When insurances calculate their fees according to the vital data of their customers, this impacts their lifestyle. Governments and intelligence agencies use similar methods, claiming to increase our security. Stock market prices change by the minute and its not humans calculating them anymore. It’s algorithms who decide where to invest – with unforeseeable consequences. In medicine humans are reduced to the data of their vital signs.
The question about total surveillance and control slowly arrived in the mainstream discourse (Thanks, Edward Snowden!) and has sparkled debates about power relations, decentralization and self empowerment. But beyond these debates, the digitalization of the world bears many more fundamental and ethical questions which basically affect everyone. It’s about the future of humanity and the future of our planet.
Which decisions should we as a society or even as humanity at large delegate to algorithms? Which areas of our lives do we want to reduce to measurements, quantifications and calculations? Which areas should we consciously keep apart from such developments? And how and by whom can such decisions be made? Can humanity even limit the application of its technologies, as Ivan Illich once suggested? Or is this an unstoppable momentum which we have to adapt to? Will we loose the autonomy promised by the age of enlightenment in this digital age? And who stands to profit from it?
How big is Big Data?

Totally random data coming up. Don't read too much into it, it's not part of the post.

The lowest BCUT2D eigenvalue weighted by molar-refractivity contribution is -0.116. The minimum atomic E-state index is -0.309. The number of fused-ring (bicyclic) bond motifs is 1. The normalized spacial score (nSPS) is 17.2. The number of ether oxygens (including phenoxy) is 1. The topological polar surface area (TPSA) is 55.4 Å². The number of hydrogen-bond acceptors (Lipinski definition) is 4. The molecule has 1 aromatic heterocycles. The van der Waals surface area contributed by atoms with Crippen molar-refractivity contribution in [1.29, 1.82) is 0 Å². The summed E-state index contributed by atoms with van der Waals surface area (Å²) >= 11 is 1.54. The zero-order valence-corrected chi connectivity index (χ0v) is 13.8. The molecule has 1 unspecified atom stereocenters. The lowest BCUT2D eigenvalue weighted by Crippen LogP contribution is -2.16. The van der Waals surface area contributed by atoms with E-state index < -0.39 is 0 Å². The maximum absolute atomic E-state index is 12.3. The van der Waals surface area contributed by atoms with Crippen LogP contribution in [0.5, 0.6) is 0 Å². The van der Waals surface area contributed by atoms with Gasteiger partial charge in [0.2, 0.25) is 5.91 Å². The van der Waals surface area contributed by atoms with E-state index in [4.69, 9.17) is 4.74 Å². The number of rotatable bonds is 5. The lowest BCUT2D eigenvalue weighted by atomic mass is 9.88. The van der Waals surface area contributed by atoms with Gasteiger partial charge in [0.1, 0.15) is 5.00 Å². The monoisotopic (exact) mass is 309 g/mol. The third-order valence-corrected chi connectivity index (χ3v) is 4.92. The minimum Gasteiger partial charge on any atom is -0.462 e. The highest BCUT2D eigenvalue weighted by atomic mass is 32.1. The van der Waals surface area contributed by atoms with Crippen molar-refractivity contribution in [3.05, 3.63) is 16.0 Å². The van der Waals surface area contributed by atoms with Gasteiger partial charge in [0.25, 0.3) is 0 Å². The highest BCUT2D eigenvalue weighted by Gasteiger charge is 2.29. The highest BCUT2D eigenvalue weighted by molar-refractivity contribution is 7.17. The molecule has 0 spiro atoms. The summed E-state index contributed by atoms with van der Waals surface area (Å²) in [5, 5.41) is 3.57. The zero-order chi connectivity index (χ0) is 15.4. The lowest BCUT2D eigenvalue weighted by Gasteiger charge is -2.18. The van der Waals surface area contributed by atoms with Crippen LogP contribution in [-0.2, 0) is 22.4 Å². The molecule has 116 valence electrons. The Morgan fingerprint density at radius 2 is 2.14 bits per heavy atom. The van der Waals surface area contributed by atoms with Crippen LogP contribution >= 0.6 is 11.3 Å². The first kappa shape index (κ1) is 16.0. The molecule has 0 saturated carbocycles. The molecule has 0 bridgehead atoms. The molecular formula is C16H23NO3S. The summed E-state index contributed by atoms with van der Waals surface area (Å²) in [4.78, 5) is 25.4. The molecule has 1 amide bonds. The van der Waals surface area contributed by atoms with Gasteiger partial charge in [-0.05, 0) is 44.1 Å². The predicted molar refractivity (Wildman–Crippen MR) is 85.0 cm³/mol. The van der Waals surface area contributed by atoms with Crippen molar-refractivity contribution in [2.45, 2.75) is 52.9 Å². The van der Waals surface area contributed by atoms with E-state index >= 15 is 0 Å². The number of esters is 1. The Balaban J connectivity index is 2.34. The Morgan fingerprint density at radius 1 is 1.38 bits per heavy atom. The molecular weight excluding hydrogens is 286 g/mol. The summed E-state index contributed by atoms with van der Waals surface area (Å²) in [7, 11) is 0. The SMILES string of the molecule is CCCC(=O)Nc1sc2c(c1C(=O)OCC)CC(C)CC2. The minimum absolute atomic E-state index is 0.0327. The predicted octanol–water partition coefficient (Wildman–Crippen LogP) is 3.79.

Currently we produce 2.5 Exabytes (2,5 billion Gigabytes) of new information on a daily basis, and that number will increase to 44 Zettabytes (44 billion Terabytes) in the next three to four years. That is a lot of information, and it’s growing faster and faster. « Data is the oil of the 21st century », some say. Large corporate information silos accumulate data like oil companies extract fossil fuels. Unlike with oil, there wont be a « peak data » moment.
Much of this data is personal. People share it in exchange for « free » services like social networking, search engines, video platforms and email services. The trust in large corporations is mainly expressed by consenting to terms of services, which are rarely even read, much less understood.
And it’s a hackers paradise: large amounts of data in centralized servers; outdated software which can be easily exploited; more and more devices and infrastructure is connected to the Internet with « always on » as a fatal paradigm. Software is cracked, systems are hacked, data is leaking: not just to Wikileaks, but to a myriad of players, from small hacker groups to large intelligence services. No system connected to the Internet is safe, not even governments, infrastructure or companies servicing the surveillance industrial complex.
Is it possible to escape this enormous accumulation of personal data? Is encryption on a large scale a way to protect the human right to privacy? Or should we disconnect from the status quo, literally?